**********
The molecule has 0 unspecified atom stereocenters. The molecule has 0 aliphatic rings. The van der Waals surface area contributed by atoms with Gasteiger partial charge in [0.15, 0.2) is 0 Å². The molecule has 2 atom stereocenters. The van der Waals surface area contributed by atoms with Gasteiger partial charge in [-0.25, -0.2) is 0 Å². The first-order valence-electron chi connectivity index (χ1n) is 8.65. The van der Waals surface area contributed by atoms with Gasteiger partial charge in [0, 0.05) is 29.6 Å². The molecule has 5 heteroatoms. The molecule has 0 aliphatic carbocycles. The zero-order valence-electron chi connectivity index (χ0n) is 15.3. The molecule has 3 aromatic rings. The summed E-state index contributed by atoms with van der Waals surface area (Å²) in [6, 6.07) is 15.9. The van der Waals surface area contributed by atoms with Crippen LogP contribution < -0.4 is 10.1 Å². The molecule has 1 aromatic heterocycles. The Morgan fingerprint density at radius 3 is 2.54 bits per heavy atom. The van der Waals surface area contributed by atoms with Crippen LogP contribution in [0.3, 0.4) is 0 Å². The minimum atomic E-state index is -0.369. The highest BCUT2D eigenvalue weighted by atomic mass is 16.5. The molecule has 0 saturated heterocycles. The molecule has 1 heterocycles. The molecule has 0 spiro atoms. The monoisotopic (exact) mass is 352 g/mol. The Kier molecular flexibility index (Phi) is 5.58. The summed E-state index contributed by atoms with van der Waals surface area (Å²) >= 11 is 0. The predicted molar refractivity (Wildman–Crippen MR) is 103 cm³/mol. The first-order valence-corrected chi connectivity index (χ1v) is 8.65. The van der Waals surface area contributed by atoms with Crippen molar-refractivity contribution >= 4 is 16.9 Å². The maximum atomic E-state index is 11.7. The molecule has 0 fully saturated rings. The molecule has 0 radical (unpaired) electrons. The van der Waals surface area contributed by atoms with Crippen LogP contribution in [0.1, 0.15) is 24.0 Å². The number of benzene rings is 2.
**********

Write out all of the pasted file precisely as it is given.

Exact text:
The molecule has 0 unspecified atom stereocenters. The molecule has 0 aliphatic rings. The van der Waals surface area contributed by atoms with Gasteiger partial charge in [0.15, 0.2) is 0 Å². The molecule has 2 atom stereocenters. The van der Waals surface area contributed by atoms with Gasteiger partial charge in [-0.25, -0.2) is 0 Å². The first-order valence-electron chi connectivity index (χ1n) is 8.65. The van der Waals surface area contributed by atoms with Gasteiger partial charge in [0, 0.05) is 29.6 Å². The molecule has 5 heteroatoms. The molecule has 0 aliphatic carbocycles. The zero-order valence-electron chi connectivity index (χ0n) is 15.3. The molecule has 3 aromatic rings. The summed E-state index contributed by atoms with van der Waals surface area (Å²) in [6, 6.07) is 15.9. The van der Waals surface area contributed by atoms with Crippen LogP contribution < -0.4 is 10.1 Å². The molecule has 1 aromatic heterocycles. The Morgan fingerprint density at radius 3 is 2.54 bits per heavy atom. The van der Waals surface area contributed by atoms with Crippen LogP contribution in [0.3, 0.4) is 0 Å². The minimum atomic E-state index is -0.369. The highest BCUT2D eigenvalue weighted by atomic mass is 16.5. The molecule has 0 saturated heterocycles. The molecule has 1 heterocycles. The molecule has 0 spiro atoms. The monoisotopic (exact) mass is 352 g/mol. The Kier molecular flexibility index (Phi) is 5.58. The summed E-state index contributed by atoms with van der Waals surface area (Å²) >= 11 is 0. The predicted molar refractivity (Wildman–Crippen MR) is 103 cm³/mol. The first-order valence-corrected chi connectivity index (χ1v) is 8.65. The van der Waals surface area contributed by atoms with Crippen molar-refractivity contribution >= 4 is 16.9 Å². The maximum atomic E-state index is 11.7. The molecule has 0 fully saturated rings. The molecule has 0 radical (unpaired) electrons. The van der Waals surface area contributed by atoms with Crippen LogP contribution in [0.1, 0.15) is 24.0 Å². The number of benzene rings is 2.